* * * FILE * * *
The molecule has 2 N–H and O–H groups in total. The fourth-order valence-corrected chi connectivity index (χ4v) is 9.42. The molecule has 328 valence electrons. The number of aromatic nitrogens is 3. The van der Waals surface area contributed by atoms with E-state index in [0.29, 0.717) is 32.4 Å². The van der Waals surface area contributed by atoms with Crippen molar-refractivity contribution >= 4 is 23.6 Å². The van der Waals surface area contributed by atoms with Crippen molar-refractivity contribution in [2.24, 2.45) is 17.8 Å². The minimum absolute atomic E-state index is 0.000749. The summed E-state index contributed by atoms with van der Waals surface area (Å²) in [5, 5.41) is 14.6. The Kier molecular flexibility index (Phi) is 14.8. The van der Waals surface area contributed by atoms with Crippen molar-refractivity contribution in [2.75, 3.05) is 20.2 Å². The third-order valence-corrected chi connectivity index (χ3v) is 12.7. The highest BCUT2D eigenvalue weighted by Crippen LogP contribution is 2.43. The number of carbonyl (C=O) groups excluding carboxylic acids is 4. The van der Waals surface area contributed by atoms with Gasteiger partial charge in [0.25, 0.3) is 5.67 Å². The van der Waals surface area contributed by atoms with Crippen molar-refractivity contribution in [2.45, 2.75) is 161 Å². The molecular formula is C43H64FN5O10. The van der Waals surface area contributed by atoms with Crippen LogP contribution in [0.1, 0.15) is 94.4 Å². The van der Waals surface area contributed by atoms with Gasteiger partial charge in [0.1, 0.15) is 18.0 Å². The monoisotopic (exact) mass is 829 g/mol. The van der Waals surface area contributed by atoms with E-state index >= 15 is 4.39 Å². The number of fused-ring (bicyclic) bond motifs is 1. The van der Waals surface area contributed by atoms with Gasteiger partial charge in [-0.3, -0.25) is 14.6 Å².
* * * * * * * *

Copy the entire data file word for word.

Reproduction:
The molecule has 2 N–H and O–H groups in total. The fourth-order valence-corrected chi connectivity index (χ4v) is 9.42. The molecule has 328 valence electrons. The number of aromatic nitrogens is 3. The van der Waals surface area contributed by atoms with E-state index in [0.29, 0.717) is 32.4 Å². The van der Waals surface area contributed by atoms with Crippen molar-refractivity contribution >= 4 is 23.6 Å². The van der Waals surface area contributed by atoms with Crippen molar-refractivity contribution in [2.24, 2.45) is 17.8 Å². The minimum absolute atomic E-state index is 0.000749. The summed E-state index contributed by atoms with van der Waals surface area (Å²) in [5, 5.41) is 14.6. The Kier molecular flexibility index (Phi) is 14.8. The van der Waals surface area contributed by atoms with Crippen molar-refractivity contribution in [2.75, 3.05) is 20.2 Å². The third-order valence-corrected chi connectivity index (χ3v) is 12.7. The highest BCUT2D eigenvalue weighted by Crippen LogP contribution is 2.43. The number of carbonyl (C=O) groups excluding carboxylic acids is 4. The van der Waals surface area contributed by atoms with Gasteiger partial charge in [0.25, 0.3) is 5.67 Å². The van der Waals surface area contributed by atoms with Crippen molar-refractivity contribution in [2.45, 2.75) is 161 Å². The molecular formula is C43H64FN5O10. The van der Waals surface area contributed by atoms with Crippen LogP contribution in [0.1, 0.15) is 94.4 Å². The van der Waals surface area contributed by atoms with Gasteiger partial charge in [0.1, 0.15) is 18.0 Å². The monoisotopic (exact) mass is 829 g/mol. The van der Waals surface area contributed by atoms with E-state index >= 15 is 4.39 Å². The number of fused-ring (bicyclic) bond motifs is 1. The van der Waals surface area contributed by atoms with Gasteiger partial charge in [-0.3, -0.25) is 14.6 Å².